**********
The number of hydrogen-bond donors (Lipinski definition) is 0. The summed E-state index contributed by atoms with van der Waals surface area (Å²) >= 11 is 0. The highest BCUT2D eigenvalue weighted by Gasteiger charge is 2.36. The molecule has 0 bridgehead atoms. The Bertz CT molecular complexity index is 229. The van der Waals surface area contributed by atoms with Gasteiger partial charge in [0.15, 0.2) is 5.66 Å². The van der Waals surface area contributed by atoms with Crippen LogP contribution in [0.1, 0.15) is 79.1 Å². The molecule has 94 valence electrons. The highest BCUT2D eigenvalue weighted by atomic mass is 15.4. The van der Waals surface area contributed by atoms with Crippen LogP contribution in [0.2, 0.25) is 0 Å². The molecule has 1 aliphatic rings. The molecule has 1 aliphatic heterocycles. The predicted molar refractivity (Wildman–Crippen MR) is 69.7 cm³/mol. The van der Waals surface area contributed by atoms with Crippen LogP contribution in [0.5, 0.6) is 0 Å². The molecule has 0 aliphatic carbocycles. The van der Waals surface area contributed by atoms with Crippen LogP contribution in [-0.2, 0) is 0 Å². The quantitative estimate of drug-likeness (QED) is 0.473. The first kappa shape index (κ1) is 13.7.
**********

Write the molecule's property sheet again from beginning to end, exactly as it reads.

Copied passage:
The number of hydrogen-bond donors (Lipinski definition) is 0. The summed E-state index contributed by atoms with van der Waals surface area (Å²) >= 11 is 0. The highest BCUT2D eigenvalue weighted by Gasteiger charge is 2.36. The molecule has 0 bridgehead atoms. The Bertz CT molecular complexity index is 229. The van der Waals surface area contributed by atoms with Gasteiger partial charge in [0.15, 0.2) is 5.66 Å². The van der Waals surface area contributed by atoms with Crippen LogP contribution in [0.1, 0.15) is 79.1 Å². The molecule has 94 valence electrons. The highest BCUT2D eigenvalue weighted by atomic mass is 15.4. The van der Waals surface area contributed by atoms with Crippen LogP contribution in [0.2, 0.25) is 0 Å². The molecule has 1 aliphatic rings. The molecule has 1 aliphatic heterocycles. The predicted molar refractivity (Wildman–Crippen MR) is 69.7 cm³/mol. The van der Waals surface area contributed by atoms with Crippen LogP contribution in [0.5, 0.6) is 0 Å². The molecule has 0 aliphatic carbocycles. The van der Waals surface area contributed by atoms with Crippen LogP contribution in [-0.2, 0) is 0 Å². The quantitative estimate of drug-likeness (QED) is 0.473. The first kappa shape index (κ1) is 13.7.